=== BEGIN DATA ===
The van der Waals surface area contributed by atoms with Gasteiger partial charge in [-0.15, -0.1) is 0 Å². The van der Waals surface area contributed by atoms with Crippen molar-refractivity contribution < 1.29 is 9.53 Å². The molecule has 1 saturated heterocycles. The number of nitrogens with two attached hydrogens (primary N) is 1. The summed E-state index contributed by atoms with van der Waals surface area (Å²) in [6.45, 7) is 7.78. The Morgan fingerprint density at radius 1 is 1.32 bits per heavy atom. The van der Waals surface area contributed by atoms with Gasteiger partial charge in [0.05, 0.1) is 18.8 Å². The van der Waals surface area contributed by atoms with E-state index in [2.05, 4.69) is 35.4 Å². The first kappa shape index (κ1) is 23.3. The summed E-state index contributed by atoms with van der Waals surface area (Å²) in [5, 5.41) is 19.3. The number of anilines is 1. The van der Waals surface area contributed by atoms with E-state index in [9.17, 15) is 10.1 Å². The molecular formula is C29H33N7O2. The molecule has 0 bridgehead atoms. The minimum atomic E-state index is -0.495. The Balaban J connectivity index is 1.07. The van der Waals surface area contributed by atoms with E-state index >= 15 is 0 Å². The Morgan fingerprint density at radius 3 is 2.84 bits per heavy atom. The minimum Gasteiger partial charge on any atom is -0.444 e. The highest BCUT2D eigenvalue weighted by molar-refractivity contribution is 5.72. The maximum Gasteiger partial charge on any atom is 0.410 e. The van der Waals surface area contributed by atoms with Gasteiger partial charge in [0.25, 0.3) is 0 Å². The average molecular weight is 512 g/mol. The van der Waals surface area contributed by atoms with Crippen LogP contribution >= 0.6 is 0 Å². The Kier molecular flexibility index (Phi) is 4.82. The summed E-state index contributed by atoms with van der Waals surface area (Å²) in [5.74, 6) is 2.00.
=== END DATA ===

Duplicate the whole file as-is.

The van der Waals surface area contributed by atoms with Gasteiger partial charge in [-0.15, -0.1) is 0 Å². The van der Waals surface area contributed by atoms with Crippen molar-refractivity contribution < 1.29 is 9.53 Å². The molecule has 1 saturated heterocycles. The number of nitrogens with two attached hydrogens (primary N) is 1. The summed E-state index contributed by atoms with van der Waals surface area (Å²) in [6.45, 7) is 7.78. The Morgan fingerprint density at radius 1 is 1.32 bits per heavy atom. The van der Waals surface area contributed by atoms with Gasteiger partial charge in [0.05, 0.1) is 18.8 Å². The van der Waals surface area contributed by atoms with E-state index in [2.05, 4.69) is 35.4 Å². The first kappa shape index (κ1) is 23.3. The summed E-state index contributed by atoms with van der Waals surface area (Å²) in [5, 5.41) is 19.3. The number of anilines is 1. The van der Waals surface area contributed by atoms with E-state index in [9.17, 15) is 10.1 Å². The molecular formula is C29H33N7O2. The molecule has 0 bridgehead atoms. The minimum atomic E-state index is -0.495. The Balaban J connectivity index is 1.07. The van der Waals surface area contributed by atoms with E-state index >= 15 is 0 Å². The Morgan fingerprint density at radius 3 is 2.84 bits per heavy atom. The minimum Gasteiger partial charge on any atom is -0.444 e. The highest BCUT2D eigenvalue weighted by molar-refractivity contribution is 5.72. The maximum Gasteiger partial charge on any atom is 0.410 e. The van der Waals surface area contributed by atoms with Gasteiger partial charge in [0.25, 0.3) is 0 Å². The average molecular weight is 512 g/mol. The van der Waals surface area contributed by atoms with Crippen LogP contribution >= 0.6 is 0 Å². The Kier molecular flexibility index (Phi) is 4.82. The summed E-state index contributed by atoms with van der Waals surface area (Å²) in [5.74, 6) is 2.00.